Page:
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Over what time frame does variable bit rate use for averaging? For example, say I want to encode 60 seconds of 640 x 280 25 fps video at 2000 kilobits per second.

Does the codec look at the first second (25 frames) of video, determine how to compress those 25 frames into 2000 kilobits, then move onto the next second of video (25 frames)?

Or does it analyse the whole video (maybe the first 10 seconds are pure black) and calculate that it can use more than 2000 kilobits for the last 50 seconds, but still maintain a 2000 kilobit average over the entire video?

Or is it based on the key frame interval of the particular codec. If I had the keyframe interval set to 250 (10 seconds of video), would the codec assign 20,000 kilobits over that 10 second period?

I'm sure it's actually different for all different codecs, but I figure there must be a best practice (or at least a term I can Google).

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2 Answers 2

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I don't know the definitions of any particular codec or implementations of encoders but I am familiar with the rational and motivation behind VBR (more as it concerns audio, but I believe the concept is the same).

There are two main categories in play here: single pass and multi pass. Single pass (on-the-fly) encodes much faster. It just passes through the video once and encodes. It can be done in real time for broadcasts and other situations that the whole video isnt available for prior analysis. Your question seems to mainly concern multi-pass. Though it is called multi-pass, it usually means just two. More so, you seem to be asking about multi-pass VBR encoding in which an average (ABR) is specified and must be adhered to.

VBR allows higher bit rates for sections that demand it due to higher color depth, amount of , amount of edges, etc (or in audio - lots of polyphony, mixed frequencies, etc) and lower rates for "plainer" sections with less of those qualities (audio: single voice, sections with only rhythm, etc) the extreme of this being entire frames of a solid color or close to it (silence). Basically the same criteria that effect the compression of still images.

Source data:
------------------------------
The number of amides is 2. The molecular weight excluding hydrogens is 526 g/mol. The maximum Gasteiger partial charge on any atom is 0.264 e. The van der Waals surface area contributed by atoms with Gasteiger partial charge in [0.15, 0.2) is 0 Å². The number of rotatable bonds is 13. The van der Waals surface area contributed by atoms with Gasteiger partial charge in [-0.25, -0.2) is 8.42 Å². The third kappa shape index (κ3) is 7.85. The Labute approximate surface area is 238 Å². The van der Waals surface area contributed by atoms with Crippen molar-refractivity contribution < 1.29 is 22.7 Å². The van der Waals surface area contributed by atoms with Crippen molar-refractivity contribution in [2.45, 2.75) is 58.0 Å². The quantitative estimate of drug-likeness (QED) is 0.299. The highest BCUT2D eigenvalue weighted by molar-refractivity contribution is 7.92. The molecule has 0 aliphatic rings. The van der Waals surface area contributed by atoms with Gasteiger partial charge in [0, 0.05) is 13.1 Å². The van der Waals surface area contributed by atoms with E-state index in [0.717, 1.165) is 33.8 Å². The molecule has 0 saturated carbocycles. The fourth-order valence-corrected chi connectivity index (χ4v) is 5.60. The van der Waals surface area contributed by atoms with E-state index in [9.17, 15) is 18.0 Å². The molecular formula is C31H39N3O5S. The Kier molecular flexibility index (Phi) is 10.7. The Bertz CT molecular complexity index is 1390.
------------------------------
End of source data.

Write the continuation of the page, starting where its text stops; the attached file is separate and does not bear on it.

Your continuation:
As such, it seems to me that the most effective way for an encoder to stick to a specified average would be to sample individual frames at a certain periodic frequency throughout the entirety of the file. Say, twice a second for the entirety of the video. (I don't know if this is even in the ballpark of a realistic estimate, but you get the idea). This hopefully gives a good estimate of the videos character (for lack of a better word) and allows for most efficient distribution of those precious resources.

It should also be noted that there is sometimes a range of minimum and maximum bit rates that can be employed so that at no time can the bit rate be less than X, or more than Y. Well chosen ranges obviously depend on the resolution.

As for terms to google - try multi-pass encoding and AVR. And as usual, wikipedia sketches a pretty good rough picture, enough so you'd know where to go for further readiong http://en.wikipedia.org/wiki/Variable_bitrate#Multi-pass_encoding_and_single-pass_encoding

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A term you could google - multi-pass encoding & rate prediction.

What it does (beyond providing the best quality encodes) is that the codec effectively encodes the video twice, first time recording the quality loss resulting from a fixed bitrate, second time, incorporating that information in order to maintain the same level of quality regardless on the amount of changes in the video.

Rate prediction/Rate control, is a very fascinating topic, especially for real time, one-pass encoding. The codec has to make a good estimate of the future scene complexity, in order to keep the overall bitrate on target.

Restrictions on maximum bitrate permitted by channel (for instance, you might want a 1MBit/s average bitrate, but the content cannot exceed 2MBit/s for longer than 5s, because of buffering in the players) make this task even more challenging.

Take a look here for more hints: http://www.pixeltools.com/rate_control_paper.html

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